Not all “defenders of Eich” are all in with the Boy Scouts’ policy per se, as Stern must know, having singled out Andrew Sullivan as his token spokesperson for libertarians.

Also, there is a difference between inventing an new right (SSM) and destroying an old one (the right of religiously-inclined people to adhere to the tenets of their faith vis. their associative organizations, which is under fire from many activist quarters).

Again, Stern conflates legal rights with broader issues. If, as Stern alleges, conservatives are not “taking Mozilla’s rights” seriously, it is probably more a function of the fact that, contra Stern, conservatives are for the most part not making the argument that Mozilla violated the law.

Is Stern here working on an friend of the plaintiffs’ brief for Hobby Lobby?

Is that what they’re calling abortion pills now, “reproductive care”?

When Stern writes, “But when a corporation dares to support a progressive cause like gay rights, conservatives cry foul at its alleged censorship of individual views,” he has truly jumped the beluga. Mr. Stern, corporate support of progressive causes is the rule, not the exception, as you must well know. Eich was not forced out because he stood in the way of Mozilla’s support of progressive causes, but because he quietly supported a cause according to his own conscience, and the Left pilloried him for it.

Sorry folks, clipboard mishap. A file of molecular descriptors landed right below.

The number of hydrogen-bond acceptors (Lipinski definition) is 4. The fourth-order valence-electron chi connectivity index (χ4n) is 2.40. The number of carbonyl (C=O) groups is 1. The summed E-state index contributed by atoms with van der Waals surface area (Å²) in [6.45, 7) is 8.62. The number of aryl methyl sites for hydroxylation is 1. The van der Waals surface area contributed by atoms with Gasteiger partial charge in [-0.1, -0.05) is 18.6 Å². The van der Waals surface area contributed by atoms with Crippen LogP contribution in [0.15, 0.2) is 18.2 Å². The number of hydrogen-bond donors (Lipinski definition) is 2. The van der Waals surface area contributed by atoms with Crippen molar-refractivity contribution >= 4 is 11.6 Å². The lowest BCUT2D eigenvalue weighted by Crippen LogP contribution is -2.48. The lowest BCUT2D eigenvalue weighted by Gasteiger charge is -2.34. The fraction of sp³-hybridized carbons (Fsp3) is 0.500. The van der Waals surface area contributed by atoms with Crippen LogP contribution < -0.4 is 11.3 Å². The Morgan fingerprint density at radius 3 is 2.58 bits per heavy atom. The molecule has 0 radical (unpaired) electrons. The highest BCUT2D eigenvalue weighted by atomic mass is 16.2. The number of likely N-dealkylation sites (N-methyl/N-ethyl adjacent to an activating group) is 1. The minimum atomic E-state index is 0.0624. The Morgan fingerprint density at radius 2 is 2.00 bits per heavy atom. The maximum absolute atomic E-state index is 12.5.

It’s really no surprise, of course, that the right wing views Mozilla’s objections to Eich’s anti-gay activities as censorship and Hobby Lobby’s objection to birth control as religious liberty. We’ve known all along that conservatives’ quiver of defenses for corporate rights have only been employed to further its own agenda. The right wing’s backlash over Mozilla’s move only further proves that opportunism, rather than principled dissent, drives its frantic charge for full corporate personhood. Keep that in mind as the conservative outrage machine takes aim at Mozilla for daring to exclude a man whose values and conduct it finds unacceptable.

It’s really no surprise, of course, that the Left’s objections to our objections to characterizing a Prop. 8 supporter as “anti-gay,” and to their OK-fine attitude (with some exceptions) to getting people fired for their beliefs, are usually a parade of logical fallacies, evasions, misrepresentations, and general nonsense.

What a fever swamp of a paragraph. (Golf clap.)

And Mr. Stern? Don’t be surprised if this specious collection of babble you penned comes back to haunt you, and everybody else who thinks Mozilla did the stand-up thing here.